cake & whipped cream: two hard {science} lessons

The first time I made a tres leches cake, it was fantastic.  And not just because I’d never made it before, either.  Or perhaps, it was beginner’s luck…  The cake was light, airy and drenched in just the right amount of unmeasured three-milks solution.  The whipped cream topping was perfect, too.  Unlike what I’m required to do in the lab at work, I didn’t take notes on my experiment.  The raw data was perfect, but other than memory, I had no way of recreating it.  Well, memory didn’t serve me today.  It was on vacation.

Lesson #1:  When adding the dry ingredients to your creamed eggs and sugar mixture, be gentle.  Beat on low, or fold in the flour/baking powder/etc., especially if you’re using all-purpose flour.  The batter isn’t your ex, and it’s not the mean girl who wouldn’t let you sit next to her on the school bus.  It’s cake, for Peet’s sake!

Oh… where was I?…

Moving on.

Over beating the batter develops the gluten (a protein) and makes the cake dense and tough.  It’ll still taste great, but the structure will be different.  Unless you’re going for a dense, flourless cake– a totally different topic– cake should be light and fluffy.  Cake and pastry flours contain less protein content, so you might get away with slight overbeating, but why risk it?  As the played out sign reads:  Stay calm and… uuummm… don’t carry on for too long!  Or use other than all-purpose flour.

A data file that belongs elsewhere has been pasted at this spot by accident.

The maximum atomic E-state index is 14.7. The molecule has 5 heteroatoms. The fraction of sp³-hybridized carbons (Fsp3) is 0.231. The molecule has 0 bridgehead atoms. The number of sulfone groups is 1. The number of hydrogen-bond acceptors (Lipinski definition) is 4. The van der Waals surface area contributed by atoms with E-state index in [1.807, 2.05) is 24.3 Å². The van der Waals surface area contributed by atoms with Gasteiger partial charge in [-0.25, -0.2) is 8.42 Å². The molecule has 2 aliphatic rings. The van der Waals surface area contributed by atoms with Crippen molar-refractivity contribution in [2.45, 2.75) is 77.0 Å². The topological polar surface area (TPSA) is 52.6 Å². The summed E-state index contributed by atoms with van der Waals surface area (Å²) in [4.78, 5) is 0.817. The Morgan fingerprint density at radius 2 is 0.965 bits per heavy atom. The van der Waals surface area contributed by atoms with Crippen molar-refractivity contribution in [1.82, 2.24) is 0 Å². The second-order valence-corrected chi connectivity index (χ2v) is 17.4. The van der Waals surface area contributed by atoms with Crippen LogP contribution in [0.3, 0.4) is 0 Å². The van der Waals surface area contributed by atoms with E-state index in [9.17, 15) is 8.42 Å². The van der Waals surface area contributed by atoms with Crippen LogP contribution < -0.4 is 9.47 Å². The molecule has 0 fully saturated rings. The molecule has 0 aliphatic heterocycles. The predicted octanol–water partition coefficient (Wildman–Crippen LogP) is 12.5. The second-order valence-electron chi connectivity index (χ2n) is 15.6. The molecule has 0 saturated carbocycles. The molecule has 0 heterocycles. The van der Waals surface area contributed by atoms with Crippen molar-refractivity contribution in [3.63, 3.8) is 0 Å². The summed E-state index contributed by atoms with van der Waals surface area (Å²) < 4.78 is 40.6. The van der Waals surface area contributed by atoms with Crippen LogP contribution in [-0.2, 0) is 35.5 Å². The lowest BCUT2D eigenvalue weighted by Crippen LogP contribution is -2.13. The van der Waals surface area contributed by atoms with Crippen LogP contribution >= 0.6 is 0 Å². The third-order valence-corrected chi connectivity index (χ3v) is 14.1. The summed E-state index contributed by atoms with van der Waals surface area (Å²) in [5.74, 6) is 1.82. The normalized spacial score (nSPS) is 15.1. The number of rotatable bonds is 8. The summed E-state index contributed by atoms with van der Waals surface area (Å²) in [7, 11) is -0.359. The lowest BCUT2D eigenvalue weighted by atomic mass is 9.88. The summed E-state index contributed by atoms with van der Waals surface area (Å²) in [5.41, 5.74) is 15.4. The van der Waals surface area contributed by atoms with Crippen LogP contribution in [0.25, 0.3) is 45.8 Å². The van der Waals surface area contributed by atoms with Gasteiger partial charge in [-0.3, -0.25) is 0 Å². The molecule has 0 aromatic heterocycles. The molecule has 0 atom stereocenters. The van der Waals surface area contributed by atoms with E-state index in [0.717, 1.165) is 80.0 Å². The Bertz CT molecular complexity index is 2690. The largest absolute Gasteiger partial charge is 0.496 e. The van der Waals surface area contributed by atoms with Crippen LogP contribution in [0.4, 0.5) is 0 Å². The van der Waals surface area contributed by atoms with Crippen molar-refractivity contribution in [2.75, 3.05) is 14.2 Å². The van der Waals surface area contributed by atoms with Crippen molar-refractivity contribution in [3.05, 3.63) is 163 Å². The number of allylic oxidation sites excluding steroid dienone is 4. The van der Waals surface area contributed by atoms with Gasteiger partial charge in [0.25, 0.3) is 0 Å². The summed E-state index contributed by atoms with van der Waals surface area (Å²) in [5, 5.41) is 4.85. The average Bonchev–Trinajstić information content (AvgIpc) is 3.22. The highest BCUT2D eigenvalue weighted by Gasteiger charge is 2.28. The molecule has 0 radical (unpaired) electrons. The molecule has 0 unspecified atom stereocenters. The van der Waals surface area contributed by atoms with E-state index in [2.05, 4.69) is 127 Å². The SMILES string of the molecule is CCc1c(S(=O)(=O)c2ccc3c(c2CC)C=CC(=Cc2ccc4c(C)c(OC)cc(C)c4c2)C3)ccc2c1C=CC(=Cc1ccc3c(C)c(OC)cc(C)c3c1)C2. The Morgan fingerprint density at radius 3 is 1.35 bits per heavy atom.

Lesson #2:  One of the most delightful things in life is whipped cream.  It really is.  And I’m not referring to the toxic, canned aerosol stuff your teenage neighbor uses to get high off of.  I’m talkin’ about simple, fresh, three-ingredient, homemade whipped cream.  Once again, the last time I made it, coincidentally to accompany the perfect, pilot tres leches cake episode, I knew when to stop.  Beating, that is.  I stopped at the first sign of a stiff peak.  Not a minute later like today, when I practically churned the cream into  butter.  You see, whipping cream contains fat, and when whisked or beaten, it allows air molecules to get involved.  In case you care, air contains cool stuff like Oxygen and Nitrogen, amongst others.  The air molecules enter the cream and create soft, fluffy peaks.  If the mixing stops, the soft peaks eventually lose their structure and the cream becomes liquid again.  However, if you keep beating the whipping cream, the fat molecules lose their protective outer membranes and join forces to envelop the air bubbles, trapping and stabilizing them.  Hence, stiffer peaks that stick together.  Once this happens, there’s no going back.  The stiff whipped cream is 1)  harder to spread, 2) like myself, cracks under pressure and 3) not what the doctor ordered.  So, take it easy and stop when you see a soft, fluffy cloud.

Class adjourned.

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